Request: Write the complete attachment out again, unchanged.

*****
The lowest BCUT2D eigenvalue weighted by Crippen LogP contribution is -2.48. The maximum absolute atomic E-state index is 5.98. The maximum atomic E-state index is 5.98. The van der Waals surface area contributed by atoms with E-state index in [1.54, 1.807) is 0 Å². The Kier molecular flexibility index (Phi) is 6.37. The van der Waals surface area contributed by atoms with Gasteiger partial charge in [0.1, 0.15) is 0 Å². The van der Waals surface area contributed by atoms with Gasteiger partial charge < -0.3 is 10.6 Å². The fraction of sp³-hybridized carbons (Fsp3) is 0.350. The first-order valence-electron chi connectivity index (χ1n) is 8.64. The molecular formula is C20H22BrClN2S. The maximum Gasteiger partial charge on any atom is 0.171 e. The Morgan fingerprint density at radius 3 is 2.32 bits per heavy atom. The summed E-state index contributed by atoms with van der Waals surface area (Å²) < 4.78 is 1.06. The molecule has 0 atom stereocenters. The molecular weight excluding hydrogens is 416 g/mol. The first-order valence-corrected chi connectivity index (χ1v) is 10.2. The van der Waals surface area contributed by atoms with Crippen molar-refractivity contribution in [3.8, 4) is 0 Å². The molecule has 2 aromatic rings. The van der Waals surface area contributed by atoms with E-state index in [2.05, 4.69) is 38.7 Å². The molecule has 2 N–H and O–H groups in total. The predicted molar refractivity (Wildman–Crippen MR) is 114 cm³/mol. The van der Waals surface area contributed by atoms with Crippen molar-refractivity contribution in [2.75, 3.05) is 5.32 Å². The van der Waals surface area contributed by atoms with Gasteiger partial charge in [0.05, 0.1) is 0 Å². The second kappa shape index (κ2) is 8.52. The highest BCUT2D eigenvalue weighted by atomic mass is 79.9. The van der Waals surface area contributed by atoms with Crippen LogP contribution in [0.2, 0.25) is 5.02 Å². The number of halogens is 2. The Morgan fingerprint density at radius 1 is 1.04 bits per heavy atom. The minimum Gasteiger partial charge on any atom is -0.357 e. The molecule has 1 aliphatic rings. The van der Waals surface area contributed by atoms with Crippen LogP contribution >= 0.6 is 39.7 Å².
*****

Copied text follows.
The lowest BCUT2D eigenvalue weighted by Crippen LogP contribution is -2.48. The maximum absolute atomic E-state index is 5.98. The maximum atomic E-state index is 5.98. The van der Waals surface area contributed by atoms with E-state index in [1.54, 1.807) is 0 Å². The Kier molecular flexibility index (Phi) is 6.37. The van der Waals surface area contributed by atoms with Gasteiger partial charge in [0.1, 0.15) is 0 Å². The van der Waals surface area contributed by atoms with Gasteiger partial charge < -0.3 is 10.6 Å². The fraction of sp³-hybridized carbons (Fsp3) is 0.350. The first-order valence-electron chi connectivity index (χ1n) is 8.64. The molecular formula is C20H22BrClN2S. The maximum Gasteiger partial charge on any atom is 0.171 e. The Morgan fingerprint density at radius 3 is 2.32 bits per heavy atom. The summed E-state index contributed by atoms with van der Waals surface area (Å²) < 4.78 is 1.06. The molecule has 0 atom stereocenters. The molecular weight excluding hydrogens is 416 g/mol. The first-order valence-corrected chi connectivity index (χ1v) is 10.2. The van der Waals surface area contributed by atoms with Crippen molar-refractivity contribution in [3.8, 4) is 0 Å². The molecule has 2 aromatic rings. The van der Waals surface area contributed by atoms with E-state index in [2.05, 4.69) is 38.7 Å². The molecule has 2 N–H and O–H groups in total. The predicted molar refractivity (Wildman–Crippen MR) is 114 cm³/mol. The van der Waals surface area contributed by atoms with Crippen molar-refractivity contribution in [2.75, 3.05) is 5.32 Å². The van der Waals surface area contributed by atoms with Gasteiger partial charge in [0.05, 0.1) is 0 Å². The second kappa shape index (κ2) is 8.52. The highest BCUT2D eigenvalue weighted by atomic mass is 79.9. The van der Waals surface area contributed by atoms with Crippen LogP contribution in [0.2, 0.25) is 5.02 Å². The number of halogens is 2. The Morgan fingerprint density at radius 1 is 1.04 bits per heavy atom. The minimum Gasteiger partial charge on any atom is -0.357 e. The molecule has 1 aliphatic rings. The van der Waals surface area contributed by atoms with Crippen LogP contribution >= 0.6 is 39.7 Å².